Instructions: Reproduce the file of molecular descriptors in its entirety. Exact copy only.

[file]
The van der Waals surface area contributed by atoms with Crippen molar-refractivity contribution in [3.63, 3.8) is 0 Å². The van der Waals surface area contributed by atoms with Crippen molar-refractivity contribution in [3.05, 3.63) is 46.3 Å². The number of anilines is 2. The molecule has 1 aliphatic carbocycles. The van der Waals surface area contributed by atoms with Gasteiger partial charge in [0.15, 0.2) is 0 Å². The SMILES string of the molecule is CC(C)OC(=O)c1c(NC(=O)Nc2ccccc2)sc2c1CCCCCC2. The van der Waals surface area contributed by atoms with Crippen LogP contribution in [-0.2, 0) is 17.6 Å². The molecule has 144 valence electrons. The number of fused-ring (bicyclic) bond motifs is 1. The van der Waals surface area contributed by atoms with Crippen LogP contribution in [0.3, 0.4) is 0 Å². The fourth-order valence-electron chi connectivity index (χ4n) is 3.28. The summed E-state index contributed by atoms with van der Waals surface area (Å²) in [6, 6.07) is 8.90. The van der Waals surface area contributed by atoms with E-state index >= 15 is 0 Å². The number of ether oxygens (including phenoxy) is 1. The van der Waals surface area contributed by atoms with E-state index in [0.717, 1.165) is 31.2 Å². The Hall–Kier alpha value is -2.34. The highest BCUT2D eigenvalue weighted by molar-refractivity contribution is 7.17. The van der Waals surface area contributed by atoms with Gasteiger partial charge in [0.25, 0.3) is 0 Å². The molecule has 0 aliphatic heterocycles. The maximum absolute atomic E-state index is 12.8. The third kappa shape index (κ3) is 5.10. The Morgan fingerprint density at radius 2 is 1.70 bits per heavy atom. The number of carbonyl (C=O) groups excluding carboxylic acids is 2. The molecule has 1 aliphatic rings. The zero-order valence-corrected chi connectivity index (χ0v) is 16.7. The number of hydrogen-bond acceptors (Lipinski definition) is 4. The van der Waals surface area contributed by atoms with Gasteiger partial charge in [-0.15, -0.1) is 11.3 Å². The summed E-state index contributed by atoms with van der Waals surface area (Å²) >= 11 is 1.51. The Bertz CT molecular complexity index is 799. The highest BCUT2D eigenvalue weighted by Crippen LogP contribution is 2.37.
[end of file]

The van der Waals surface area contributed by atoms with Crippen molar-refractivity contribution in [3.63, 3.8) is 0 Å². The van der Waals surface area contributed by atoms with Crippen molar-refractivity contribution in [3.05, 3.63) is 46.3 Å². The number of anilines is 2. The molecule has 1 aliphatic carbocycles. The van der Waals surface area contributed by atoms with Gasteiger partial charge in [0.15, 0.2) is 0 Å². The SMILES string of the molecule is CC(C)OC(=O)c1c(NC(=O)Nc2ccccc2)sc2c1CCCCCC2. The van der Waals surface area contributed by atoms with Crippen LogP contribution in [-0.2, 0) is 17.6 Å². The molecule has 144 valence electrons. The number of fused-ring (bicyclic) bond motifs is 1. The van der Waals surface area contributed by atoms with Crippen LogP contribution in [0.3, 0.4) is 0 Å². The fourth-order valence-electron chi connectivity index (χ4n) is 3.28. The summed E-state index contributed by atoms with van der Waals surface area (Å²) in [6, 6.07) is 8.90. The van der Waals surface area contributed by atoms with E-state index >= 15 is 0 Å². The number of ether oxygens (including phenoxy) is 1. The van der Waals surface area contributed by atoms with E-state index in [0.717, 1.165) is 31.2 Å². The Hall–Kier alpha value is -2.34. The highest BCUT2D eigenvalue weighted by molar-refractivity contribution is 7.17. The van der Waals surface area contributed by atoms with Gasteiger partial charge in [0.25, 0.3) is 0 Å². The molecule has 0 aliphatic heterocycles. The maximum absolute atomic E-state index is 12.8. The third kappa shape index (κ3) is 5.10. The Morgan fingerprint density at radius 2 is 1.70 bits per heavy atom. The number of carbonyl (C=O) groups excluding carboxylic acids is 2. The molecule has 1 aliphatic rings. The zero-order valence-corrected chi connectivity index (χ0v) is 16.7. The number of hydrogen-bond acceptors (Lipinski definition) is 4. The van der Waals surface area contributed by atoms with Gasteiger partial charge in [-0.15, -0.1) is 11.3 Å². The summed E-state index contributed by atoms with van der Waals surface area (Å²) >= 11 is 1.51. The Bertz CT molecular complexity index is 799. The highest BCUT2D eigenvalue weighted by Crippen LogP contribution is 2.37.